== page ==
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  STS-128/Discovery: Racking Up New Science [Flight Day Journal] (Page 2)

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Author Topic:   STS-128/Discovery: Racking Up New Science [Flight Day Journal]
Robert Pearlman
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posted 09-09-2009 01:55 PM     Click Here to See the Profile for Robert Pearlman   Click Here to Email Robert Pearlman     Edit/Delete Message   Reply w/Quote
Flight Day: Thirteen

Flight Day: 13 (con't)

As they wind down their mission, space shuttle Discovery's crew will focus on preparing to return to Earth.

The crew awoke to Rod Stewart singing "Sailing," a song played for European Space Agency astronaut Christer Fuglesang.

"That was a wonderful music this flight day morning 13. And very appropriate seeing we are flying and sailing home again, meeting our friends and family," responded Fuglesang.
The crew will spend the day preparing the vehicle for re-entry and ensuring its systems are operational for landing. Commander Rick Sturckow and pilot Kevin Ford will checkout of orbiter's flight control systems, including a hot-fire test of the reaction control system.

Mission specialists Pat Forrester, Jose Hernandez, Danny Olivas and Fuglesang will pack and stow items throughout the cabin. They will also set up and install a recumbent seat on the middeck that Tim Kopra will use for entry and landing after being in space for more than 50 days.


Space shuttle Discovery in orbit. Credit: NASA

Robert Pearlman
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Flight Day: Thirteen

Live from orbit

All seven STS-128 crew members took time from their day to answer questions posed by reporters from CBS News, ABC News and CNN.

Credit: NASA TV

Robert Pearlman
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Flight Day: Thirteen

Landing preview and another DAM decision

Discovery's heat shield was cleared Wednesday for reentry, and the crew checked out the systems that will be used to control the space shuttle's return to Earth.

The first landing opportunity is planned for 6:05 p.m. CDT Thursday, but flight controllers are keeping a close watch on weather conditions at the Kennedy Space Center in Florida. A second opportunity is available on the following orbit at 7:42 p.m.

The forecast shows a frontal boundary meandering up and down the Florida peninsula over the weekend that could cause thunderstorms or winds unfavorable for landing.

Entry flight director Richard Jones and his team have elected to focus solely on a landing at Kennedy's Shuttle Landing Facility runway on Thursday. If Discovery is unable to land in Florida on Thursday, additional opportunities may be considered at Edwards Air Force Base, California, on Friday or Saturday.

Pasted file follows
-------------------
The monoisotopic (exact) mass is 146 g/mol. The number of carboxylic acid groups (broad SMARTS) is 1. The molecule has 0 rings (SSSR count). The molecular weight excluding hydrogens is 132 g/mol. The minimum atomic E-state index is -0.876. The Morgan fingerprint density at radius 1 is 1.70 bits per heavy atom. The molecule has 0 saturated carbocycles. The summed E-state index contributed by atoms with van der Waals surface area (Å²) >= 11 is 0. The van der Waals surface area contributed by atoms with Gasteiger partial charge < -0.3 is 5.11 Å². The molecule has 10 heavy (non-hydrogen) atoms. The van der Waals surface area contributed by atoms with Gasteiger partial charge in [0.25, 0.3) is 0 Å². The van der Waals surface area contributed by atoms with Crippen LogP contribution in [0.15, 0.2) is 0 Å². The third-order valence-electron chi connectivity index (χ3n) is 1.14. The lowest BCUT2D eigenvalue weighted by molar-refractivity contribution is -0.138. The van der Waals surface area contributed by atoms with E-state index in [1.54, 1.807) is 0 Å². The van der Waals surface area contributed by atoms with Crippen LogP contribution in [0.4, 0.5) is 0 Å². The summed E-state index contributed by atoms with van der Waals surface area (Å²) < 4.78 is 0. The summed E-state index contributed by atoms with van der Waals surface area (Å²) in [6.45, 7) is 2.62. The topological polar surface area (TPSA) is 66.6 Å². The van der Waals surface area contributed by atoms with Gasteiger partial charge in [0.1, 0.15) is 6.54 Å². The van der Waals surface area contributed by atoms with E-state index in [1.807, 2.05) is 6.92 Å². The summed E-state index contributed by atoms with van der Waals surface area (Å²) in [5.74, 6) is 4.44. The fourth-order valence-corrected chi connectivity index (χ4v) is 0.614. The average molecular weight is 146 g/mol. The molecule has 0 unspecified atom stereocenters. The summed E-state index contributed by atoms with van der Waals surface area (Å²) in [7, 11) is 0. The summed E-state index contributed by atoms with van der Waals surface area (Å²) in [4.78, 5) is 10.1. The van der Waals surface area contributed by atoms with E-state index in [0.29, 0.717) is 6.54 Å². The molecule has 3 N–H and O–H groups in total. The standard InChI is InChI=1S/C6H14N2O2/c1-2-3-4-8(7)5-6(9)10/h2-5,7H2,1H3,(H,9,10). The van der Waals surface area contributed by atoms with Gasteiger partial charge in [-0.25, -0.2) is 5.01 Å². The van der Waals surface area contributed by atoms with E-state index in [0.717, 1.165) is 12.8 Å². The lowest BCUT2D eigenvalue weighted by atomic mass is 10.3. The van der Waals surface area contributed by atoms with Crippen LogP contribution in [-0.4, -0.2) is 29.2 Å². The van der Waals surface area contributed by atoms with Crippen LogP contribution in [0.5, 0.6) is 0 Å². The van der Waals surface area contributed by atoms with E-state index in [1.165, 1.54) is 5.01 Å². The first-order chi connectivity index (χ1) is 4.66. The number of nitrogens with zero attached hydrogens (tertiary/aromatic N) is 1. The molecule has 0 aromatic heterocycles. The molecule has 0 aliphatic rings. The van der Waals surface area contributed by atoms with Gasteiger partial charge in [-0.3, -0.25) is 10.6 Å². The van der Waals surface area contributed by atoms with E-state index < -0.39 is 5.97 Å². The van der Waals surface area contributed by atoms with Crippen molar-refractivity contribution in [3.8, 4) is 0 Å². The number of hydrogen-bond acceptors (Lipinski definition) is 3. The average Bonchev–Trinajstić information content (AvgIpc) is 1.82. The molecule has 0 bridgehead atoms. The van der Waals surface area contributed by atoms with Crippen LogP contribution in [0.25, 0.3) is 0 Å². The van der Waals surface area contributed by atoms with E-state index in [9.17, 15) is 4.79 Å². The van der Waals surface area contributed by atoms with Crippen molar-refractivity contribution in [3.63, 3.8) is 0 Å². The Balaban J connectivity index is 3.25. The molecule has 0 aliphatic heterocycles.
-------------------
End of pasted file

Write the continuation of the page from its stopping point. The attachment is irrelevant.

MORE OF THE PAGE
Whether the shuttle is landing on Thursday or not, the STS-128 crew may need to perform a debris avoidance maneuver (DAM) as a result of an object that appears to have come loose from either Discovery or the International Space Station during the mission's third spacewalk last Saturday.

Flight controllers will decide overnight if the astronauts need to fire Discovery's twin orbital maneuvering engines to avoid the debris or if the conjunction is not a threat.

If the retrograde burn is deemed necessary, it will take place about an hour after the crew wakes at 9:59 a.m.


Credit: NASA TV

Robert Pearlman
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Flight Day: Fourteen

Flight Day: 14

Kevin Ford and his six crewmates on space shuttle Discovery began what is planned to be their last day in space to "Good Day Sunshine" by The Beatles, played for the STS-128 pilot.
"We're hoping for some of that sunshine this evening at the Kennedy Space Center," responded Ford, who also wished his daughter a very happy 25th birthday.
Whether the sun shines or not will decide if the astronauts can come home today, as thunderstorms in the vicinity of their Florida landing site may postpone their return.

Before they can focus on reentry preparations though, the astronauts will first fire Discovery's orbital maneuvering engines to avoid a piece of debris, which flight controllers believe separated from either the shuttle or International Space Station during the mission's third and final spacewalk.

The orbital adjustment burn will take place at 11:02 a.m. CDT, about an hour before the debris was projected to come within the area of Discovery. After the maneuver, the unidentified debris will no longer be an issue.

This move will not impact Discovery's reentry opportunities scheduled for today, which begin with a planned deorbit burn at 4:59 p.m. CDT and a daylight landing at the Kennedy Space Center at 6:05 p.m.

If the weather does not cooperate, the next attempt is one hour after sunset with a burn at 6:36 p.m. and a landing at 7:42 p.m.

Robert Pearlman
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Flight Day: Fourteen

Closing the payload bay doors